Try not to over-achieve, either. The strains of recording (especially when you're not used to it) can make that solo which you're only half sure of sound devastatingly weak on tape. That's back to pre-session rehearsals, of course, and I can't stress too much how important it is that you should have every single note off by heart before finding out that your sub-Jaco bass line doesn't actually sound very good against the lead guitar, once it's on tape.
So, work out your overall budget, look at how long you can buy for that amount of hard-earned mazooma, and never forget that the recipient of your tape will probably only spend a thousandth of the time listening to it that you took recording it!
The final result must be immediately compelling making the listener want to hear more, rather than extract your tape from their player and go on to the next one in their pile of 300 potentials for that week!
Regrettably, there's even more to getting your message across to an A&R person, promoter, radio D.J. etc. than the quality of your tape alone. Even having got all that right, there's still the need to show them that your tape contains a better prospect than the dozens of rival tapes lying in the pile they've received on their desk that week. Whoever you send your tape to, send them some decent photos of yourselves, a gig list, cuttings of any reviews you've received from the Press (yes, even the Pigsnorton Advertiser's coverage of your county-wide mega-tour!). Give the person to whom you're trying to sell yourself every possible chance to catch-on. Image - that horrible word - counts for a great deal more than many musicians care to admit. But never forget that we're all, one way or another, in the entertainment business - and image matters.
Back, then, to demo tapes. Forget the days of sending in spools of reel-to-reel tape, superior though they may be to cassettes in theory. Get good quality copies on common, commercially available tapes (TDK, Maxell, Sony and the like). Don't Dolby noise-reduce them - every different cassette machine seems to have different Dolby calibration levels, and having your tape played in a machine with the worst possible Dolby level for your tape will leave it sounding like it's being played through either a blanket or a tin speaker. Don't use metal tapes, either! Just use a good quality, high-bias (CR02 position) cassette, and get the sound as clean as you can, with plenty of level on it to cut down hiss. And though it might seem a very obvious thing to say, don't EVER send your one and only tape to anyone! The most efficient organisations in the world can still have their off days, and the thought of all your hard work being mislaid somewhere in the post or in someone's office doesn't bear thinking about.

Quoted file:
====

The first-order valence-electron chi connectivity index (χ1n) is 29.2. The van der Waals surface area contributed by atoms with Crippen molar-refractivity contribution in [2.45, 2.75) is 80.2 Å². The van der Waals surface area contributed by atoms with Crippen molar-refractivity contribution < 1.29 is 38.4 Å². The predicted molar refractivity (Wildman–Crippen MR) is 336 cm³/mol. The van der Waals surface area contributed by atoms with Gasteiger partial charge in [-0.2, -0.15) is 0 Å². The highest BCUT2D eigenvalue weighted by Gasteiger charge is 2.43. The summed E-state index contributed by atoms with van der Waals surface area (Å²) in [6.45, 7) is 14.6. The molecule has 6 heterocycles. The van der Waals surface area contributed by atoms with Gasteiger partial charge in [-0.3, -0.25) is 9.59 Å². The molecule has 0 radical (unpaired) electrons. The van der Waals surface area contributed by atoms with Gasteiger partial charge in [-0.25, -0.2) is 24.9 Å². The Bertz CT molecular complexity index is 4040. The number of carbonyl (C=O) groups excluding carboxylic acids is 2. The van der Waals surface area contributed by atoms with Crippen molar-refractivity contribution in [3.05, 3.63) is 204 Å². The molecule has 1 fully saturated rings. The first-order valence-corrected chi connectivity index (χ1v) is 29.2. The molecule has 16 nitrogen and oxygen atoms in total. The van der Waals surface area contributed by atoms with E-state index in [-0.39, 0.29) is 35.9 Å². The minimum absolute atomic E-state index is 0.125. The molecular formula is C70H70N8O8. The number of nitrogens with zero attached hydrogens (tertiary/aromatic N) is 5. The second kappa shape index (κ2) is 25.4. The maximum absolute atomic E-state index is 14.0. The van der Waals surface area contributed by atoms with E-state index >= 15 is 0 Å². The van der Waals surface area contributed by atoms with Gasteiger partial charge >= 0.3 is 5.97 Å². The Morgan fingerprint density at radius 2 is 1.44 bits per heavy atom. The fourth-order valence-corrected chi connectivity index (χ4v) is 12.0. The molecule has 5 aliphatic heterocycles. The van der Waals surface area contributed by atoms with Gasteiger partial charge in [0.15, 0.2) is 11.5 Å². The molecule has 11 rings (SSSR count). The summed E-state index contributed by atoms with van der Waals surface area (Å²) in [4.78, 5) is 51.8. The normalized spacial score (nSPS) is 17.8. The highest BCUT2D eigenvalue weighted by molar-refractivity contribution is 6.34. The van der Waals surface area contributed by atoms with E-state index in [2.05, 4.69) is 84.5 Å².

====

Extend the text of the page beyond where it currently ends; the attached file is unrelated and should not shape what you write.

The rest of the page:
Finally, what to put on the tape? It'd be a fine world if you could rely on every demo recipient listening all the way through both sides of a C90, but life isn't like that. To my knowledge, no one's done a study showing how long the average A&R man spends listening to each tape he receives, but I'd guess it was countable in periods of two or three minutes per complete tape.
Accordingly, lead with your strongest card. Stick to two or three songs - short ones if possible - and make them your most immediately accessible (though that doesn't have to mean your most commercial if you're not that sort of band or artist). Above all, ask yourself who your tape is intended for, and be prepared to give them what they need to hear.
Hawking demo tapes round the music business is possibly second only to door to door evangelising as a thankless task. You can make it easier by following some of the guidelines I've outlined above, but it's never going to be an enjoyable process. The music business is hardhearted, relentlessly disappointing callous, cynical - sometimes crooked - but, in the end, if it's what you want to be a part of, you'll never take 'no' for an answer. Just now and then the breaks come (usually when you least expect them), and when they do, past problems evaporate and success tastes that much sweeter. The very best you can do is make things as easy for yourself as you can, and with demos that means being prepared. Back to the Boy Scouts, really, isn't it?
Feature by Gary Cooper